Prove limit of a sum is $0$ [duplicate]

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Prove that, if $a_k \geq 0$ for large $k$, and that $$\sum_{k=1}^\infty \frac{a_k}{k}$$ converges. Prove that $$\lim_{j \rightarrow \infty} \sum_{k=1}^\infty \frac{a_k}{j+k} = 0$$

I believe I cant write $$\sum_{k=1}^\infty \frac{a_k}{j+k} \leq \sum_{k=1}^\infty \frac{a_k}{k}.$$ However, taking limit does not give me the answer.

marked as duplicate by Botond, Sil, Clement C., Community♦Aug 11 '18 at 16:34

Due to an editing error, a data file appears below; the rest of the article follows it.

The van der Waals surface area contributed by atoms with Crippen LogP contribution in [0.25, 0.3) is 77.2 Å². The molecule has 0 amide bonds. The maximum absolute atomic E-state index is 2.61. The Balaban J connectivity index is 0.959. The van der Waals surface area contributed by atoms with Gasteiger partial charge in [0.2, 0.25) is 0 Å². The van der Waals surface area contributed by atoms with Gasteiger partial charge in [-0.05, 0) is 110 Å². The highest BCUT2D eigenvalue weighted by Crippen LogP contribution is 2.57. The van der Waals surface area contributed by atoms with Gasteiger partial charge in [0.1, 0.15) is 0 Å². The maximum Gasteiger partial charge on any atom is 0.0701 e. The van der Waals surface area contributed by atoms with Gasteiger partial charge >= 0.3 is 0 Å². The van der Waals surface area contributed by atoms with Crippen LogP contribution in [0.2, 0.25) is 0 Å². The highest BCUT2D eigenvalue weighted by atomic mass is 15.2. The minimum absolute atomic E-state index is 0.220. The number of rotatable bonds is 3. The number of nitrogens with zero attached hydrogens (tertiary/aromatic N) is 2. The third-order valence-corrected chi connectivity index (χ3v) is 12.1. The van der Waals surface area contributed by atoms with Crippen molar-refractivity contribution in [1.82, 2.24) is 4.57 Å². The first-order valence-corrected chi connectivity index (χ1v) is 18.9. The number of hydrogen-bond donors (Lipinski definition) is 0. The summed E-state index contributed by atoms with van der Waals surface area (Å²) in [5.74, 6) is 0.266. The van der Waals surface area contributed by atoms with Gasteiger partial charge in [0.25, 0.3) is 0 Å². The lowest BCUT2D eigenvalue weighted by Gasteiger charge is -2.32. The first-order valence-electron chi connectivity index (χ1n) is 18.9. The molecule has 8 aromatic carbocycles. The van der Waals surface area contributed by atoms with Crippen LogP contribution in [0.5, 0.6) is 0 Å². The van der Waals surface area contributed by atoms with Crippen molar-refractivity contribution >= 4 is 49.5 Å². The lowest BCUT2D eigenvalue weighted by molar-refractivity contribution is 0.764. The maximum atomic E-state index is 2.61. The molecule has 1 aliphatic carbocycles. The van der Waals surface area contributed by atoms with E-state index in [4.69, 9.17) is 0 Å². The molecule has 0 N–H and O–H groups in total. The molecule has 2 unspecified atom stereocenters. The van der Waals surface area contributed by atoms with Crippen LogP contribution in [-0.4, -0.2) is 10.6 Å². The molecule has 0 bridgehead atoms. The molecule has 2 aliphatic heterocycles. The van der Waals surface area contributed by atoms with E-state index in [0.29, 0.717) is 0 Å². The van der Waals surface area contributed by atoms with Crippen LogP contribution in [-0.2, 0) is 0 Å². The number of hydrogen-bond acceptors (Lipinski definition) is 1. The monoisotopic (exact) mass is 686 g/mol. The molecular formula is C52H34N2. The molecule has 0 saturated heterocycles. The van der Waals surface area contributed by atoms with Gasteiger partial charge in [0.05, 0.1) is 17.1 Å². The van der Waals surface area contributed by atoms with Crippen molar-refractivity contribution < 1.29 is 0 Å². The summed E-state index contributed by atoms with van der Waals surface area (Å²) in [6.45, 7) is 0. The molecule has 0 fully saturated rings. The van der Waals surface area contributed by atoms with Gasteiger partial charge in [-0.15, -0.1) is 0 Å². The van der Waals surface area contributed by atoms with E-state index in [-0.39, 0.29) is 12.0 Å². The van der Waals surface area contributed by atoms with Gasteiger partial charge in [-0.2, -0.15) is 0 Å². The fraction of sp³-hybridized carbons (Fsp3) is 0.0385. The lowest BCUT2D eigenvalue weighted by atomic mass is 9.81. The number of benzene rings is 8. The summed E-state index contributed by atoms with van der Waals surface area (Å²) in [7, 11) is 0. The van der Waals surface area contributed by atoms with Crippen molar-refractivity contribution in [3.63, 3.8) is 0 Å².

• The claim is false. Take $a_k = 1$ for all $k$: the series $\sum_{k\geq 1} \frac{1}{k}$ does not converge. – Clement C. Aug 11 '18 at 16:27
• Some info is missing. $\sum_{k=1}^\infty \frac{1}{k}$ diverges – Adam Aug 11 '18 at 16:28
• No, that is just bad edit of someone else... $\sum_{k=1}^\infty \frac{a_k}{k}$ is supposed to converge by assumption – Sil Aug 11 '18 at 16:29
• @ClementC. I think the condition $\exists \sum\limits_{k \in \mathbb{N}} \frac{a_k}{k}$ was also given, and he want to prove that $\lim\limits_{j \to \infty} \sum\limits_{k \in \mathbb{N}} \frac{a_k}{j+k}=0$. – Botond Aug 11 '18 at 16:30